|Byblos Bank completes merger with ABN... - The Daily Star
|Byblos Bank completes merger with local ABN AMRO unit country's largest network of branches just got bigger - The Daily Star.
Bassil vows not to ask Central Bank to help finance deal: 'We will not incur any extra cost on Lebanese citizens'.
Byblos Bank officially announced Tuesday the conclusion of its merger with Dutch bank ABN AMRO's Beirut branch in a deal to be followed in the middle of next year with the opening of a Byblos branch in an Arab country.
Byblos chairman Francois Bassil said in a news conference at the bank's headquarters that the merger was part of a strategy to penetrate new markets.
"We are working on getting licenses in several countries in the Middle Eastern and the North African regions," said Bassil. "We expect to have a branch in an Arab country by June 2004."
On Tuesday, Bassil and ABN AMRO's country representative, Elie Nahhas, announced the conclusion of the merger, which now requires only the Central Bank's approval. Byblos Bank and ABN AMRO refused to put a price tag on the deal, estimated to be worth about $36 million.
Bassil, however, said Byblos Bank would not ask the Central Bank for soft loans, which are usually granted to finance bank mergers in Lebanon.
"We will not incur any extra cost on Lebanese citizens," said Bassil. "The mere fact that ABN AMRO has been a profitable bank proves that the merger was not a bailout." The Central Bank has provided soft loans to bank mergers as an incentive to consolidate Lebanon's crowded banking market. Bassil said foreign banks are leaving emerging countries in order to focus on markets where they have stronger bases.
"Lebanon is a very tight market and it can no longer handle 64 banks," he said.
Byblos, one of Lebanon's top three banks, also plans to issue between $50 and $150 million worth of preferred shares by the end of the year', once it gets Central Bank approval.
ABN AMRO's sale of its Lebanon branch is part of a plan to divest capital employed in emerging markets.
"We are not entering into this transaction because we see a gloomy future for this country," said F. A. Van Cleef, ABN AMRO's regional director. "This is part of an overall strategy."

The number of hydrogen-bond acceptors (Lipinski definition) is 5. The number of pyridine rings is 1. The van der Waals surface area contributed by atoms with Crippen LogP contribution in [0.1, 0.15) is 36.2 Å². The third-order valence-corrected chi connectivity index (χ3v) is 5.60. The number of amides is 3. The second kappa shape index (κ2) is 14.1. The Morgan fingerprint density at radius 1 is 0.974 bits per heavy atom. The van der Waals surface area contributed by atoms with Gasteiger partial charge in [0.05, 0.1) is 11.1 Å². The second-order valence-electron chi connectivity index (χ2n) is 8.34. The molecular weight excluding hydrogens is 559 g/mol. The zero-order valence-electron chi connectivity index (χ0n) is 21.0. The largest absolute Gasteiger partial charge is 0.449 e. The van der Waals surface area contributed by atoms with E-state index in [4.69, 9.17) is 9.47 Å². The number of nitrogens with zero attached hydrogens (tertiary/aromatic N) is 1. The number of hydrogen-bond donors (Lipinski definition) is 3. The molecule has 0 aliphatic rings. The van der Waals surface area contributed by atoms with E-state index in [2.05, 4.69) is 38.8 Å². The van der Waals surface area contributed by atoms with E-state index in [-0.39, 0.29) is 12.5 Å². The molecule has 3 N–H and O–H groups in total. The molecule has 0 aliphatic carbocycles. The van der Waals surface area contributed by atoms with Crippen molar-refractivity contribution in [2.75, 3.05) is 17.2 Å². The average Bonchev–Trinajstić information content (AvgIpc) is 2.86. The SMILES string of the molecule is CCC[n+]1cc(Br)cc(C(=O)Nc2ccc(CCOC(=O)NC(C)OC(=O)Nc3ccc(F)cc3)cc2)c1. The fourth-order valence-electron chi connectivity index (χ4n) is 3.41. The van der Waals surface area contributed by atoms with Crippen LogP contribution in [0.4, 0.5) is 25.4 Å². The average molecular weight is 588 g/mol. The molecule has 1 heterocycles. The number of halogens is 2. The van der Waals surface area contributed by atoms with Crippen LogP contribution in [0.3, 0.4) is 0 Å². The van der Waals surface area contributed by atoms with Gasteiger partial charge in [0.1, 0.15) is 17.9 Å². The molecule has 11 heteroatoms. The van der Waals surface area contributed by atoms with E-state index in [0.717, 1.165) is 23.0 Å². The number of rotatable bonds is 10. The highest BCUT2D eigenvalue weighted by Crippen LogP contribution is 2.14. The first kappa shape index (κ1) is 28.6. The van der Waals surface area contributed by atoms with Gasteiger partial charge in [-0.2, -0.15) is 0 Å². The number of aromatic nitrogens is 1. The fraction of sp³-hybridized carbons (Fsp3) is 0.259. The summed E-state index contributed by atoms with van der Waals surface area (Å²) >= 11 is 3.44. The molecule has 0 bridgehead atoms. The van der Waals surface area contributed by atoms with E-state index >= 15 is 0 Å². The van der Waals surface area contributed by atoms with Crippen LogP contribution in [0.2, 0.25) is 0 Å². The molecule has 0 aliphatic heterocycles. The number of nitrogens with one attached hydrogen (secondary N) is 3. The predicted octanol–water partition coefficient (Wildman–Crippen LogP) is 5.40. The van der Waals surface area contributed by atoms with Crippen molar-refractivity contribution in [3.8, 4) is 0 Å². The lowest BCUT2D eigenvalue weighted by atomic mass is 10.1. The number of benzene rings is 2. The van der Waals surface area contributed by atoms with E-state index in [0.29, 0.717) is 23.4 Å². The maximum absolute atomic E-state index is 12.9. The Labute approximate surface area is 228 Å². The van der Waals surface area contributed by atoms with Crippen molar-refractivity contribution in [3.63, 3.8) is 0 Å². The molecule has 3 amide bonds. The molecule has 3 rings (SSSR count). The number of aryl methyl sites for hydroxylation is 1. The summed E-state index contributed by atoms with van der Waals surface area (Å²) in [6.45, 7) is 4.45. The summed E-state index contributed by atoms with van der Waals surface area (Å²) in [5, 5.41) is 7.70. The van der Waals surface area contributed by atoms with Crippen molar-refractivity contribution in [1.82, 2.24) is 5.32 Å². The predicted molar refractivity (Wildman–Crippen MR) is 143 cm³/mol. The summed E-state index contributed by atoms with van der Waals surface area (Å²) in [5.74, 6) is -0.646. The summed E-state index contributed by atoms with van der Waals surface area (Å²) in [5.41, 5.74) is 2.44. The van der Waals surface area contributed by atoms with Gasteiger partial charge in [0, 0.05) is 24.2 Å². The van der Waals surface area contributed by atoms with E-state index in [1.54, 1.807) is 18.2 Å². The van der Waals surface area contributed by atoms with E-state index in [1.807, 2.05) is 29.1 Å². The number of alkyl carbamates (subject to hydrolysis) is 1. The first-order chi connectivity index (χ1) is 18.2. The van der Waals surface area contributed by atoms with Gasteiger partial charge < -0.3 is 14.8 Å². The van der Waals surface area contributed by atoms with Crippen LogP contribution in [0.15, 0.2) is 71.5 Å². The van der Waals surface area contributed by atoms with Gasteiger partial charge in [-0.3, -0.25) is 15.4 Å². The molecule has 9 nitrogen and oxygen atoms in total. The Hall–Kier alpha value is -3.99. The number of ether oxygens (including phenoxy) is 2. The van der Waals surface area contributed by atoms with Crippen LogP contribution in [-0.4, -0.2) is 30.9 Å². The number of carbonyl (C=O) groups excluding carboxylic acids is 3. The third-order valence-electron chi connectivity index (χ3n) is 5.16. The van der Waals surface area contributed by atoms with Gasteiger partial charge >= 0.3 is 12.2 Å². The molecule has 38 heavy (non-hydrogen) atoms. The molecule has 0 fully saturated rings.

ABN AMRO, which first entered Lebanon in 1954, has withdrawn from 12 emerging markets in the past two years to focus on core markets.
"ABN AMRO Lebanon stayed on during the (1975-1990) civil war. If it wanted to exit the market due to political turmoil, it would have left a long time ago," said Van Cleef.
The merger with ABN AMRO Bank Lebanon, the second-largest foreign bank in the country, will up Byblos Bank's assets to $5.2 billion and deposits to $4.2 billion, based on figures for the end of September 2002.
The merger will allow Byblos Bank to increase its local network of branches to 70, the largest in the country. The merger is the third such deal in the past 18 months. The Lebanese bank had acquired the small Wedge Bank and the assets of ING Barings' Lebanon branch in 2001.
The merger, according to both banks, is unlikely to leave ABN AMRO's 95 employees in Lebanon bereft of employment.
"We might need such highly trained people to fill posts for banks we may open outside Lebanon," said Bassil. Van Cleef said ABN AMRO has agreed on the size of severance payments for employees who are let go. Bassil said Byblos would benefit from ABN AMRO's strong ties in Saudi Arabia. For that purpose, Bassil is planning to name Nahhas as a candidate for board membership in Byblos Bank at the next general assembly.
Bassil said the bank would continue to look carefully at acquiring other banks or merging with Lebanon's largest banks.
"I am totally convinced that mergers should take place among Lebanon's top banks," said Bassil. "Acquisitions should not be restricted to a big bank acquiring a troubled bank."
As far as Byblos' ambitions to enter foreign markets, it is unlikely to venture much into big markets in Europe.
"We are not that conceited to claim we can enter foreign markets and compete with big local banks," said Bassil. "We have seen how a major bank like ABN AMRO exited certain markets because it could not afford to compete with the local banks."
The Daily Star